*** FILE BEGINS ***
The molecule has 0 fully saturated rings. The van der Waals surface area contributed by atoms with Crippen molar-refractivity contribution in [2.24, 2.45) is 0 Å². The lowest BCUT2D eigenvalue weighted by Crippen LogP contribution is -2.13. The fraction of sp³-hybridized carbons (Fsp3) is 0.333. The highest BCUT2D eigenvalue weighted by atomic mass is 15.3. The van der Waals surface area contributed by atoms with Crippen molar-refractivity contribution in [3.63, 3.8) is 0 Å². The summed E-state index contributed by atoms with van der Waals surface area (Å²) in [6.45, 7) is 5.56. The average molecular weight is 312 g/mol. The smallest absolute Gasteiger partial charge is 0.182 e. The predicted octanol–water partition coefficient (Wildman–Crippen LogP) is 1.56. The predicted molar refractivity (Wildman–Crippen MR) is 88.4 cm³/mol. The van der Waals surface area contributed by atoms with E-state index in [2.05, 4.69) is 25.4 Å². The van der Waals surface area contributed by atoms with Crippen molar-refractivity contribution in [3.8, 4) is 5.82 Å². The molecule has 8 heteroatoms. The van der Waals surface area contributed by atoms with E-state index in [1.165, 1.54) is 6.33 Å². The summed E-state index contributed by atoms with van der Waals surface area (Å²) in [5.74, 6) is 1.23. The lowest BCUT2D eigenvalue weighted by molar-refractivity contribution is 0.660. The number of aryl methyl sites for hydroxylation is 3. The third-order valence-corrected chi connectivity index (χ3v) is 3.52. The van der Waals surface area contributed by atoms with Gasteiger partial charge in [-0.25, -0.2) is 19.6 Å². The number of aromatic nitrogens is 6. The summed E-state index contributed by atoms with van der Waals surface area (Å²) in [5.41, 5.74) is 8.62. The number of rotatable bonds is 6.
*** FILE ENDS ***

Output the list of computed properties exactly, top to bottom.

The molecule has 0 fully saturated rings. The van der Waals surface area contributed by atoms with Crippen molar-refractivity contribution in [2.24, 2.45) is 0 Å². The lowest BCUT2D eigenvalue weighted by Crippen LogP contribution is -2.13. The fraction of sp³-hybridized carbons (Fsp3) is 0.333. The highest BCUT2D eigenvalue weighted by atomic mass is 15.3. The van der Waals surface area contributed by atoms with Crippen molar-refractivity contribution in [3.63, 3.8) is 0 Å². The summed E-state index contributed by atoms with van der Waals surface area (Å²) in [6.45, 7) is 5.56. The average molecular weight is 312 g/mol. The smallest absolute Gasteiger partial charge is 0.182 e. The predicted octanol–water partition coefficient (Wildman–Crippen LogP) is 1.56. The predicted molar refractivity (Wildman–Crippen MR) is 88.4 cm³/mol. The van der Waals surface area contributed by atoms with E-state index in [2.05, 4.69) is 25.4 Å². The van der Waals surface area contributed by atoms with Crippen molar-refractivity contribution in [3.8, 4) is 5.82 Å². The molecule has 8 heteroatoms. The van der Waals surface area contributed by atoms with E-state index in [1.165, 1.54) is 6.33 Å². The summed E-state index contributed by atoms with van der Waals surface area (Å²) in [5.74, 6) is 1.23. The lowest BCUT2D eigenvalue weighted by molar-refractivity contribution is 0.660. The number of aryl methyl sites for hydroxylation is 3. The third-order valence-corrected chi connectivity index (χ3v) is 3.52. The van der Waals surface area contributed by atoms with Gasteiger partial charge in [-0.25, -0.2) is 19.6 Å². The number of aromatic nitrogens is 6. The summed E-state index contributed by atoms with van der Waals surface area (Å²) in [5.41, 5.74) is 8.62. The number of rotatable bonds is 6.